Turkey’s Year of Drama Hands Investors These Priorities for 2021
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It has been a tumultuous year in virus-ravaged global markets, but investors in Turkey have had more drama to cope with than most.
The lira’s plunge was the steepest in emerging markets after the Argentine peso and regulators caused investor unease with market interventions, including curbs on short selling, that helped to spur record outflows. Geopolitical risks were plentiful too, through Turkey’s stance on eastern Mediterranean energy exploration, and on the conflicts in Syria, Libya and between Armenia and Azerbaijan, and its purchase of a Russian air defense system.
The biggest jolt of all came in November, with an overhaul of Turkey’s economic management accompanied by a commitment to investor-friendly decision making. After 2020’s multiple plot twists, what the country — and investors — need next is strong economic policies, good international relations and central-bank independence, said RAM Capital SA money manager Ogeday Topcular.
“Even if these things happen, it would be a long-term process and continuous effort to undo the damage to credibility,” Topcular said. “2021 will be mostly about follow-on actions after the latest promises.”
Here are some areas of key concern for money managers and strategists in 2021:
President Recep Tayyip Erdogan promised to restore investor confidence after the departure of his son-in-law and economy czar Berat Albayrak and the ouster of central bank governor Murat Uysal, even if this meant swallowing “bitter pills.”
That spurred a rally in Turkish assets, but investors will remain skeptical in the near-term and want to see continued “action rather than words,” as macro imbalances remain a concern, according to Paul Greer, a money manager for Fidelity International in London.
Investors are wary of the U-turns seen in Turkish monetary and fiscal policy in recent years, said Cristian Maggio, head of emerging markets at TD Securities in London. The central bank may raise interest rates further in a conventional response to inflation. But, “eventually, I believe President Erdogan will try to reset monetary policy” to be accommodative and pro-growth, even if this threatens long-term price stability, Maggio said. He predicted investors could notice a change in policy direction in the second half of 2021.
Turkey has spent its foreign-currency holdings faster than any other major developing economy this year, and their decline to a 15-year-low has been at the heart of the lira’s slump. A recovery requires either higher interest rates or bullish sentiment spurring foreign capital inflows.
Turkish authorities may focus on rebuilding reserves during periods of lira strength and on repairing trust with investors through pared-back regulation in a bid to attract portfolio funds, said Phoenix Kalen, director of emerging-market strategy at Societe Generale SA in London.
Inflation has remained in double digits throughout the year, thanks to the weak lira, and climbed more than expected in November, ramping up pressure on new central bank Governor Naci Agbal to persist with tighter monetary policy.
“Inflation remains a thorn in the flesh, and central bank independence is also one thing no one should take for granted,” Maggio of TD Securities said. “We’ll be closely monitoring how good it will be in leading inflation back toward the target.”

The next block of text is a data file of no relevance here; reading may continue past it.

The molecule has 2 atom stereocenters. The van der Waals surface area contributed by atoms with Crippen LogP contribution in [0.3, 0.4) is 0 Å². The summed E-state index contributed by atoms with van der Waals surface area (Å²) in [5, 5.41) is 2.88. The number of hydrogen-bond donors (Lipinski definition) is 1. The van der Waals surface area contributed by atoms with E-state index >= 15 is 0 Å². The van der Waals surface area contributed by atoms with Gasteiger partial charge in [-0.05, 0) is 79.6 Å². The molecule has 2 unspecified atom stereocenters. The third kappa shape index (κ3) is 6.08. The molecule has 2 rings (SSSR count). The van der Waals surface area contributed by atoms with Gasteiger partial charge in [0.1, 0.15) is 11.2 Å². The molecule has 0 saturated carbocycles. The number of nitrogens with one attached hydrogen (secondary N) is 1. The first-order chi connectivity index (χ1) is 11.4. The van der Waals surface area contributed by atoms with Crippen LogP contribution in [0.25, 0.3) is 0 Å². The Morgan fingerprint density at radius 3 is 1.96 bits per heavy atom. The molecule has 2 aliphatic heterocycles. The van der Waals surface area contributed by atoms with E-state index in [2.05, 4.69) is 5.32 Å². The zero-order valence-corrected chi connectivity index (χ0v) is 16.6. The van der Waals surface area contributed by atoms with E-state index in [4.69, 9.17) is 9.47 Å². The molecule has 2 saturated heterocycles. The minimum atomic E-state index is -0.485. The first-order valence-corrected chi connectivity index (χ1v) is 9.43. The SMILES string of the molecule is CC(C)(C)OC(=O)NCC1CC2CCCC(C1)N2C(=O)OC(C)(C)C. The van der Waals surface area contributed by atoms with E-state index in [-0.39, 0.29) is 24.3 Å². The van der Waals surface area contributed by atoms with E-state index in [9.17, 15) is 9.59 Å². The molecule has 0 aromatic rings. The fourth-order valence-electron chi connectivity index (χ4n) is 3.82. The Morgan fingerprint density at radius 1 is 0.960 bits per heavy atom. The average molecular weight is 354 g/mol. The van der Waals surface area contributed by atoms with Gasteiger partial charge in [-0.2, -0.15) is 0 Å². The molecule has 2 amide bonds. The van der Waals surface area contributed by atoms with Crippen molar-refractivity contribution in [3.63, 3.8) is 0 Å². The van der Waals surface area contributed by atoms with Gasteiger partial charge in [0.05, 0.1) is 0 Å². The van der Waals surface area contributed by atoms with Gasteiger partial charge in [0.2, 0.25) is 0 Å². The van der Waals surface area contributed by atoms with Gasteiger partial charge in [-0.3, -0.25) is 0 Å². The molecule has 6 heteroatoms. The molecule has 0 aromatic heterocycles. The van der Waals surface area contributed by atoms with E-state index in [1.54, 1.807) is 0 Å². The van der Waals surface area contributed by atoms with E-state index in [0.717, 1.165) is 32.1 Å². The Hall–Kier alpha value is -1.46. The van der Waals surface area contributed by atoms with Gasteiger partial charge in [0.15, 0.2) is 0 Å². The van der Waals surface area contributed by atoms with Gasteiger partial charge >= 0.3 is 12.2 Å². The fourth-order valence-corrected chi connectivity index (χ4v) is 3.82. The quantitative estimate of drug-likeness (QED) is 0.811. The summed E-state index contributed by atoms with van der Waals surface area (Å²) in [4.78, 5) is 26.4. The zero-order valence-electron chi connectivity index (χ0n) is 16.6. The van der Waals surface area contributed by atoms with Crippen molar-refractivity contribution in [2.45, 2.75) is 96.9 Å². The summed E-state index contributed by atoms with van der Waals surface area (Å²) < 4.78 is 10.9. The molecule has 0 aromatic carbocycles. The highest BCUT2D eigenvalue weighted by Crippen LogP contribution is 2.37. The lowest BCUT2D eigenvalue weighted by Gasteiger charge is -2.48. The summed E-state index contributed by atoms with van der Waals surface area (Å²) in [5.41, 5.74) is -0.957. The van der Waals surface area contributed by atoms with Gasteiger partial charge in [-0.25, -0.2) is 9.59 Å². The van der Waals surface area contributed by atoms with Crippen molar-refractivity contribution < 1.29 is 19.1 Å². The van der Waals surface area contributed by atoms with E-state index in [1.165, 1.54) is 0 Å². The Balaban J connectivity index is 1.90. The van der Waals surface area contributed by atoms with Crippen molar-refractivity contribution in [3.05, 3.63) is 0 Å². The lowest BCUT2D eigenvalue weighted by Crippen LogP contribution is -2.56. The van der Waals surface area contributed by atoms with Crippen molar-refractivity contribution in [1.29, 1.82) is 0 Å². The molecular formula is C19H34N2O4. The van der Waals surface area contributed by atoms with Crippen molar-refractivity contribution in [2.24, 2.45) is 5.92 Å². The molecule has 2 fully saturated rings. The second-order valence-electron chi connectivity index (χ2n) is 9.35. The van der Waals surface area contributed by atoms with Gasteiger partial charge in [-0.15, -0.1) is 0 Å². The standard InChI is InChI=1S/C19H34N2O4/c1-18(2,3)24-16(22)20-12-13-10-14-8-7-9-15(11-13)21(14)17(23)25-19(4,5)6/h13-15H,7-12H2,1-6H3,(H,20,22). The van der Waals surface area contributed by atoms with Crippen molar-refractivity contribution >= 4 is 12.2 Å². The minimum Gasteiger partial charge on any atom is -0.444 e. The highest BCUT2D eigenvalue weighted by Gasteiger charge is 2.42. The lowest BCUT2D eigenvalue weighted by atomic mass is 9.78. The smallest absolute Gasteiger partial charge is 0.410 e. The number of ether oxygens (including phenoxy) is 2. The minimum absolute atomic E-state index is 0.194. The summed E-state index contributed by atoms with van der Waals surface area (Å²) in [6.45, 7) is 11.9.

Closely connected to the bugbear of inflation is Turks’ preference for dollar-based assets to protect their savings. By Dec. 4, Turkish residents’ foreign-exchange deposits had risen by almost 19% this year to $231 billion, according to central bank data. That follows a 20% jump in 2019, even as Erdogan urged citizens to use local currency for transacting and investing.
With a new economic team in place and optimism about improved global risk sentiment, there is one more thing that could help the local currency, said Rabobank strategist Piotr Matys. “The missing component that would provide the lira with a stronger bullish momentum would be profit-taking on long U.S. dollar positions among Turkish households and companies,” he said.
However, Turks are unlikely to relax their grip on hard currency for as long as they have doubts over the stability of government policies, said Mehmet Gerz, chief investment officer at Ata Portfoy.
A bigger falling out that worsens relations between Ankara and Washington could “scupper the benefits a more orthodox monetary policy brings,” said Henrik Gullberg, emerging-markets macroeonomist at Coex Partners Ltd. in London.
Ties between the NATO allies have been strained by Turkey’s Russian S-400 missile system purchase, the jailing of a U.S. pastor, U.S. sanctions announced this week, and a New York criminal case against a state-owned Turkish bank. President Donald Trump and Erdogan seemed to be on good terms until the latter signed off on measures against Turkey.
President-elect Joe Biden has called Erdogan an “autocrat” and said the U.S. should back opponents seeking to oust him at the ballot box. Even so, Rabobank’s Matys is among those who don’t expect Biden to immediately adopt a hostile stance.
“It is reasonable to assume that at the very beginning of his presidency Biden will give diplomacy one more chance,” Matys said.
Vaccine and Tourism
Foreign tourist arrivals plunged by more than 70% in the first 10 months of 2020, according to tourism ministry figures. Good news on Covid-19 and its treatment is badly needed, said Onur Ilgen, head of Treasury at MUFG Bank Turkey. “The effective use of vaccines and the slowdown of the pandemic will be critical factors for the macroeconomy,” he said.
The availability of vaccines may not save the next tourism season, “but there is a potential for an upside surprise,” said Viktor Szabo, a senior fixed-income manager at Aberdeen Asset Management in London.
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